Citizens, Chicken Machboos, or Machboos ala Dajaj (“spiced chicken and rice”), is the national dish of Bahrain, a small island country in the Persian Gulf. Bahrain also happens to be the home of one of my dear friends, whose grandmother is now sadly very ill and in hopeful recovery at King Hamad University Hospital.
Noor – this recipe is in her honor!
Bahrain, officially the Kingdom of Bahrain is situated near the western shores of the Persian Gulf in the Middle East. It is an archipelago with Bahrain Island, the largest land mass, at 55 km (34 mi) long by 18 km (11 mi) wide.
Saudi Arabia lies to the west and is connected to Bahrain by the King Fahd Causeway while Iran lies 200 km (124 mi) to the north across the Persian Gulf. The peninsula of Qatar is to the southeast across the Gulf of Bahrain. The population in 2010 stood at 1,234,571, including 666,172 non-nationals.
Bahrain is the site of the ancient Dilmun civilization and has been famed since antiquity for its pearl fisheries, which were considered the best in the world into the 19th century.
Bahrain was one of the earliest areas to convert to Islam (628 AD). Following a period of Arab rule, Bahrain was occupied by the Portuguese in 1521, who in turn were expelled in 1602 by Shah Abbas I of the Safavid dynasty under the Persian Empire.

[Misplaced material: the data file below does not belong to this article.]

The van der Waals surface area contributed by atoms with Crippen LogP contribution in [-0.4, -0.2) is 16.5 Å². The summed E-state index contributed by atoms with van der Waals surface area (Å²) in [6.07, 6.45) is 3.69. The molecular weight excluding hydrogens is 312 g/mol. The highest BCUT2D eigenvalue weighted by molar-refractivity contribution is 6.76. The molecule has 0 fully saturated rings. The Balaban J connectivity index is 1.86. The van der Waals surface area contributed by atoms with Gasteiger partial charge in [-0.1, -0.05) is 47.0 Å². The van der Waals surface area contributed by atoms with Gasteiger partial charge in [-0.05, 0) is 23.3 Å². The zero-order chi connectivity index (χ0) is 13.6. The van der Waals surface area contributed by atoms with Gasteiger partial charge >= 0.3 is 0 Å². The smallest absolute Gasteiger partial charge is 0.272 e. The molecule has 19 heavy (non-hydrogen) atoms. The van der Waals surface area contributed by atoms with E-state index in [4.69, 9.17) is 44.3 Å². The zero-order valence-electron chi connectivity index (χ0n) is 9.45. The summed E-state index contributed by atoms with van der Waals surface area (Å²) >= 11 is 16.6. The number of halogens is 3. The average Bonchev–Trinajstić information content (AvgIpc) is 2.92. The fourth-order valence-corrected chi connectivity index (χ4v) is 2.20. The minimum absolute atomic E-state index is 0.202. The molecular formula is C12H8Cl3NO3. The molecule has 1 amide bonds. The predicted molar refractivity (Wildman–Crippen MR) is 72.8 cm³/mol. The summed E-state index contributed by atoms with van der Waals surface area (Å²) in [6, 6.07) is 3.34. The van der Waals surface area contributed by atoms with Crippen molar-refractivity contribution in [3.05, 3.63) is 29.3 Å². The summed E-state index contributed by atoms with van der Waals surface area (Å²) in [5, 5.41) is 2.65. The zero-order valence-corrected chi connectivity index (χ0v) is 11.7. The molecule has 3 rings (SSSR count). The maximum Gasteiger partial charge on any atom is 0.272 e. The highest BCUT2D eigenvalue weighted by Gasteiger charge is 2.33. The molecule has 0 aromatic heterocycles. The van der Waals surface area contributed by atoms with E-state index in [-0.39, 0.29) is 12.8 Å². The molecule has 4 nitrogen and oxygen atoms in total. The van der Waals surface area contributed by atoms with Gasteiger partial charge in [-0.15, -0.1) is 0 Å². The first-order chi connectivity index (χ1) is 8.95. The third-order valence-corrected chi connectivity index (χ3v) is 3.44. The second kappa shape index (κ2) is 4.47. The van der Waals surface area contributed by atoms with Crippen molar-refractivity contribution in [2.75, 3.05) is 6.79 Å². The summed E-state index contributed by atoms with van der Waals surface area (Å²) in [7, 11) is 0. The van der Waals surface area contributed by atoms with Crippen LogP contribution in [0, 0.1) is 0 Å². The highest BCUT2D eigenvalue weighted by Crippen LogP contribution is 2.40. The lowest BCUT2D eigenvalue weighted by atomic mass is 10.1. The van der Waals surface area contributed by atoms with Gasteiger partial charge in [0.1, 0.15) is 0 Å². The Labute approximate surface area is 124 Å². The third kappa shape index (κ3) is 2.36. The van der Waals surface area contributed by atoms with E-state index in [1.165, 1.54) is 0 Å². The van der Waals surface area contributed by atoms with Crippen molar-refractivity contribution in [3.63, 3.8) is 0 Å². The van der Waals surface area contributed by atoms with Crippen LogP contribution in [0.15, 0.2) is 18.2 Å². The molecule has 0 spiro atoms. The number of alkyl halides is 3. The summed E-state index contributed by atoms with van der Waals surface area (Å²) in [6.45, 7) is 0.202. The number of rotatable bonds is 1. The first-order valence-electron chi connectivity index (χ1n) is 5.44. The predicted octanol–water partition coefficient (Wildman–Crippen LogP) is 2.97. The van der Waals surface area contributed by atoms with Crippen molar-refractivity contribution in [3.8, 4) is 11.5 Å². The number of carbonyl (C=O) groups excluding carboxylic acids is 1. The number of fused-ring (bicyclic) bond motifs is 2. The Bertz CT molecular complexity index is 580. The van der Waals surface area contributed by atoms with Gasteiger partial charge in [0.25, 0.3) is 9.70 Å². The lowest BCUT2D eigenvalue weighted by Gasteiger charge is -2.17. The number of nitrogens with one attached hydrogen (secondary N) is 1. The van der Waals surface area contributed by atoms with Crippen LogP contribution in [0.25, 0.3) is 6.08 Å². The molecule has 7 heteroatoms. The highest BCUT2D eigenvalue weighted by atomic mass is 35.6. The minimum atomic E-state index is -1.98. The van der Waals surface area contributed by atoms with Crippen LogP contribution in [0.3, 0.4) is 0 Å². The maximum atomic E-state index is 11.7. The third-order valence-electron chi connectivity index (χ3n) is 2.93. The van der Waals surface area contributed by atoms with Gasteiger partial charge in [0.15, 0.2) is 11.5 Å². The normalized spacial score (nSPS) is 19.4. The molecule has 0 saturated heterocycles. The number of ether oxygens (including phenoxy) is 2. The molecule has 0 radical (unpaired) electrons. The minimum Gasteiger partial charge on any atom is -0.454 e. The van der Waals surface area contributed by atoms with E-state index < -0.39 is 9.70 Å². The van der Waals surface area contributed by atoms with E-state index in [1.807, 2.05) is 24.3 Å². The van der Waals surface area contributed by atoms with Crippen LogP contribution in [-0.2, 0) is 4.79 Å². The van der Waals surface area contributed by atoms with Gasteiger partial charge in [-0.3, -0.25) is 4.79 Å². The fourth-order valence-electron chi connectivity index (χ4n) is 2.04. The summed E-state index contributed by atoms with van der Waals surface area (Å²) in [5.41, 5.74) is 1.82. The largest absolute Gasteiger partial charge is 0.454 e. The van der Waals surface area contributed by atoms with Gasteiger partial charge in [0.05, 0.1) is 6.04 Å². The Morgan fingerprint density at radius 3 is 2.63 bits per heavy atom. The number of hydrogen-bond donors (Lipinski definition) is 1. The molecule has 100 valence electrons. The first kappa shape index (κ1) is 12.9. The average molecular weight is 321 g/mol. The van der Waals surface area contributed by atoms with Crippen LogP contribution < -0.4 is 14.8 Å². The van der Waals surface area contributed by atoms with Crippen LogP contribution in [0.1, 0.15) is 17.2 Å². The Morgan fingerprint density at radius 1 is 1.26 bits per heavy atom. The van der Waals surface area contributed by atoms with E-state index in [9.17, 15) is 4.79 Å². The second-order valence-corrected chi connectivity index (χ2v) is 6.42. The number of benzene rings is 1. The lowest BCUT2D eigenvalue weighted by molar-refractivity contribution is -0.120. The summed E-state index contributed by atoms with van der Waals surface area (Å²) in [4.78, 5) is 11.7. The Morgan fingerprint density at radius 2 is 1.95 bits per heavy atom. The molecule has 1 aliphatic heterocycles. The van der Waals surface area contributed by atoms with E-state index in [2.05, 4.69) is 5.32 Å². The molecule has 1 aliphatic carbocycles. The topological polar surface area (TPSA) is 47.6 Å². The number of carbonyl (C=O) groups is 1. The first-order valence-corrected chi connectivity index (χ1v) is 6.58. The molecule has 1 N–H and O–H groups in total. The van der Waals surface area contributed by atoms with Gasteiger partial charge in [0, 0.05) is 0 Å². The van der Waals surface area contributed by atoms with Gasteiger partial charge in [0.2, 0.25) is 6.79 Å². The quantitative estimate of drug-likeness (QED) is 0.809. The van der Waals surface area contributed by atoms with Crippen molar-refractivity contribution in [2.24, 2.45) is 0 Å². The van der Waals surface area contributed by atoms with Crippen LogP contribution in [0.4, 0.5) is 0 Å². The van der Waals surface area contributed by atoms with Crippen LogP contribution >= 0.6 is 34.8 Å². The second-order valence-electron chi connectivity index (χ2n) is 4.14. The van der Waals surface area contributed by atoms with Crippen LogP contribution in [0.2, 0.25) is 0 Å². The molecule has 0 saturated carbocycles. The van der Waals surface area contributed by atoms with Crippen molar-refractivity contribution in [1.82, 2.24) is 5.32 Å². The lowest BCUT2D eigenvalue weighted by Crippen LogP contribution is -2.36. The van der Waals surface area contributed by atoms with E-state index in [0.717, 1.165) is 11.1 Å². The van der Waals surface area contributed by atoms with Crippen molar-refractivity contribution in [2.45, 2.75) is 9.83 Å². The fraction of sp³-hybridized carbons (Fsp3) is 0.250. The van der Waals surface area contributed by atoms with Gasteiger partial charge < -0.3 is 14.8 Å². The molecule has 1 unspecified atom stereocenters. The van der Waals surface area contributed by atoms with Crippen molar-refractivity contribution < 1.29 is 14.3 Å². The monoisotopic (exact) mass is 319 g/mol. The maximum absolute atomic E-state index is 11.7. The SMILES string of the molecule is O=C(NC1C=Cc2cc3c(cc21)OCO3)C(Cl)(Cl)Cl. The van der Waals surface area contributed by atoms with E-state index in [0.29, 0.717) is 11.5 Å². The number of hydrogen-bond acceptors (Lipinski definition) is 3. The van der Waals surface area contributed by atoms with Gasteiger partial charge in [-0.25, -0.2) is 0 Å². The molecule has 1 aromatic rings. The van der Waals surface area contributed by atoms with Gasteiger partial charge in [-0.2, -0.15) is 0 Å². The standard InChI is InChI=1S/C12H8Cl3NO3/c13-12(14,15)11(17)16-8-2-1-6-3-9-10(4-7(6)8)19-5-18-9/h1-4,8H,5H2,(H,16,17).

In 1783, the Bani Utbah clan captured Bahrain from Nasr Al-Madhkur and it has since been ruled by the Al Khalifa royal family, with Ahmed al Fateh as Bahrain’s first hakim.
In the late 1800s, following successive treaties with the British, Bahrain became a protectorate of the United Kingdom. In 1971, Bahrain declared independence. Formerly a state, Bahrain was declared a Kingdom in 2002.
Bahrain created the first post-oil economy in the Persian Gulf. Since the late 20th century, Bahrain has invested in both the banking and tourism sectors. The country’s capital, Manama, is home to many large financial structures.
The national dish of Machboos is similar to Biryani (from the Indian subcontinent) and Kabsa (from Saudi Arabia), all with varying cooking methods, ingredients, degree of spiciness, and assembly. That said, all three are essentially meat and rice dishes.
This dish relies on the spice blend known as Baharat for its primary flavor, in addition to dried limes, aka Loomi.
As noted on the excellent blog Daring Gourmet:
Loomi are limes, often from Oman, that have been boiled and then left to dry in the sun. Their color can range from tan to black. The concentrated lime flavor is intensely tangy and earthy with an almost smoky quality.
Loomi are sold under a variety of names including black limes, black lemons (though not lemons at all), and of course dried limes. They can be purchased either whole or in powdered form. Whole is better as the powder oxidizes quickly and much of the flavor can be lost. As with spices, it is better to keep them stored whole and then grind as needed.
Dried limes can be found in stores carrying Middle Eastern products or can be ordered online. They are also delicious stuffed into the cavity of a chicken before roasting or added to boiling rice for added flavor. You can purchase them online HERE.
I would like to think my version of Machboos would find great favor with my Bahraini readers who have chosen to become dual Citizens of TFD Nation. If you aren’t Bahraini, this is an exotic and delicious dish fully worthy of your attention!